Bradenton addictions recovery program CEO arrested on drug charges

Heroin epidemic nearly doubles need for services at Learn to Fish

Sabrina Crain-Sweeney, Learn to Fish executive director/CEO, talks about the faith-based nonprofit.
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Sabrina Crain-Sweeney, Learn to Fish executive director/CEO, talks about the faith-based nonprofit.

The CEO of a local faith-based addictions recovery program recently was arrested on drug charges.

Sabrina Crain Sweeney was arrested May 9 by Bradenton police officers on drug possession charges after she admitted to having marijuana, court records show.

Sweeney is the CEO of the Learn to Fish Recovery program in Bradenton. According to the program’s Facebook page, it is an 18-bed, faith-based nonprofit residential recovery center that allows mothers to live on campus with their children.

In a statement emailed to the Bradenton Herald on Wednesday, Sweeney said that while she is not able to discuss details of the case, she is innocent and more will be revealed.

“While I’m not at liberty to discuss the details of the case, I will say that I am 100% innocent of the charges against me and know in my heart and soul this situation will somehow, ultimately work for the greater good of the sick and suffering in Manatee and Sarasota counties. More will be revealed!” she said.

“This continues to be a very difficult and humbling experience. I’m deeply saddened and sorrowful for any shock, shame or embarrassment this has caused my family, friends, coworkers and LTF affiliates. I am truly grateful for and remain in awe of the overwhelming outpouring of love, support and prayer I’ve received from family, friends, coworkers & members of the community.”

A Learn to Fish representative told the Bradenton Herald that Sweeney is innocent until proven guilty, and had nothing more to add, saying Manatee County Commissioner Misty Servia spoke for Sweeney.

Servia is a board member for Learning to Fish Recovery. The Manatee County Commission is also listed as a supporter on the Learn to Fish website.

“I have known Sabrina nearly my whole life and I know her passion for helping those who struggle with addiction,” Servia said in a text message to the Bradenton Herald. “I have seen first hand the way that her organization has transformed and saved lives. I don’t know the details or context of this charge and encourage everyone to wait for the facts before judging.”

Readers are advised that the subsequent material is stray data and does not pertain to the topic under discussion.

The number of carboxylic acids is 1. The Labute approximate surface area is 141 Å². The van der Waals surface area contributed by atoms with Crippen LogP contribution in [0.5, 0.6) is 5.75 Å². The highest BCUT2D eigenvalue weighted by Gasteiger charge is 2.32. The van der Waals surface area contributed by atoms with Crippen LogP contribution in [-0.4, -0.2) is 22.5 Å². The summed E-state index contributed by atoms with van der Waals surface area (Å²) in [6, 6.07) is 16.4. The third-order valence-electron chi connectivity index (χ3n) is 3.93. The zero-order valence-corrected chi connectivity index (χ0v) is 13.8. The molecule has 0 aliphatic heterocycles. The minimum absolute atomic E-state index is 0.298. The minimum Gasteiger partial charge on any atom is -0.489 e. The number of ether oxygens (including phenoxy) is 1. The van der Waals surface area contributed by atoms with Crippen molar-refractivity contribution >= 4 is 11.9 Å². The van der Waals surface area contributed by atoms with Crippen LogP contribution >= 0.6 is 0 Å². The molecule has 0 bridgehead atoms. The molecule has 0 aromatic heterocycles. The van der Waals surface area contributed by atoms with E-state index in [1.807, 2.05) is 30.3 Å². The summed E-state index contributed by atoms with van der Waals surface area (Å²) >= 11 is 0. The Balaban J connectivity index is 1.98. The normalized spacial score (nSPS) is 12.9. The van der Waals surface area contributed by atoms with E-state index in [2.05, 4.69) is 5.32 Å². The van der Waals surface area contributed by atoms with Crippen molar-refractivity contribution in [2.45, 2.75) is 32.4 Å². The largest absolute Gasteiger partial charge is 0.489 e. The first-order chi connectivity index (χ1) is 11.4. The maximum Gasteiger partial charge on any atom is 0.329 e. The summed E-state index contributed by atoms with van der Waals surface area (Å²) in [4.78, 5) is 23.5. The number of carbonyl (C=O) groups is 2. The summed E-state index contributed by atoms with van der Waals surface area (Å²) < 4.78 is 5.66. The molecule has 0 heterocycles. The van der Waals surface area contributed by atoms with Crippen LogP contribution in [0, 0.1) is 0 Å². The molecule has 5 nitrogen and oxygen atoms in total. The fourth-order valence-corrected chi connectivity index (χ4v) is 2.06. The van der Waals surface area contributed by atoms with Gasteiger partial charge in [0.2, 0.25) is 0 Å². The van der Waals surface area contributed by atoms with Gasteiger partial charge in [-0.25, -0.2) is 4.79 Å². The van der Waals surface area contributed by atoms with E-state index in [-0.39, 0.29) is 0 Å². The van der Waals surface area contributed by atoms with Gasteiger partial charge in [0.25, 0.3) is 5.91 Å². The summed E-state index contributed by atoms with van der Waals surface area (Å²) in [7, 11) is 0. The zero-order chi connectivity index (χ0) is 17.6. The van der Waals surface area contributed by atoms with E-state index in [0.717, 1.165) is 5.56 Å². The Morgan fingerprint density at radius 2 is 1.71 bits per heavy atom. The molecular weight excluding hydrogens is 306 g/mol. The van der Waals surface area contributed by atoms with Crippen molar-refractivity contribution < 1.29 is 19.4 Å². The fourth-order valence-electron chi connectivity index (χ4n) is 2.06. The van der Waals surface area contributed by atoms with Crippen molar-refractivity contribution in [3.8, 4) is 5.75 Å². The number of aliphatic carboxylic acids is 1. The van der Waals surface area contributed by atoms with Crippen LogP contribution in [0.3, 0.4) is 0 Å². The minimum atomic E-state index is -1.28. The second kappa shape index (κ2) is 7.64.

A probable cause affidavit said Sweeney was in the passenger seat of a black Mercedes-Benz sedan that an officer saw back up under a tree around 1:20 a.m. on May 9 in the 800 block of 10th Avenue West. Two men walked up to the vehicle after its lights turned off, behavior that is “conducive to the sale of elicit narcotics,” police wrote in the affidavit.

The officer also noted the area is known to be a “high drug area.”

When an officer asked the driver and Sweeney, who was listed as the vehicle’s registered owner, if they had any contraband, Sweeney answered there was “just this marijuana” and handed the officer a small bag from her pocket, the affidavit stated.

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Sweeney told the officer it was legal and she had a medical marijuana card, but she could not find it at the time, according to the affidavit.

The officer searched the vehicle and found three small baggies with prescription medications inside on a blanket in the backseat, the affidavit said. Some of the pills we found in halves. A vape pen that Sweeney said was hers tested positive for THC, the main active ingredient in cannabis, and was found in the front passenger seat, police said.

A blue pipe was also found in the vehicle but was new and did not have residue on it to test, according to the affidavit.

Neither Sweeney nor the driver had medication bottles with them and denied possession of the pills or knowing they were in the car, according to the affidavit.

Sabrina Crain-Sweeney is the executive director and CEO of Learn to Fish, a faith-based nonprofit focused on residential recovery center for women and children in Bradenton. Bradenton Herald file photo

Sweeney faces charges of possession of marijuana not more than 20 grams, possession with intent to sell a legal drug without a valid prescription, possession of a controlled substance, possession with intent to sell a controlled substance and possession of drug paraphernalia.

She was released from the Manatee County jail on May 10, records show. An arraignment hearing is scheduled for June 7.

“I have dedicated the past 13 years of my life to loving and working in the trenches, directly on the front lines, with members of our community who suffer from the disease of addiction and emotional illness. With the exception of my children, the work we’ve done through LTF has been the greatest joy of my life. The LTF program has assisted literally hundreds of women and children in Manatee and Sarasota County to fully recover from horrible abuse & dysfunction. God willing, this coming (June 10), I will celebrate 15 years of continuous recovery. Teaching others about the gift of Recovery and freedom from the hell of active addiction has been the driving force behind the work I do. It is my passion,” Sweeney said.

The driver of the vehicle, identified by police as 39-year-old Adam Gomez, of Sarasota, was also arrested on similar charges as well as driving with a suspended or revoked license. Gomez pleaded not guilty to the charges Tuesday, court records show.

Manatee County conveyed the house and property that is currently used as the recovery center to the nonprofit in 2012, according to Bradenton Herald archives.

Bradenton Herald reporter Ryan Callihan contributed to this report.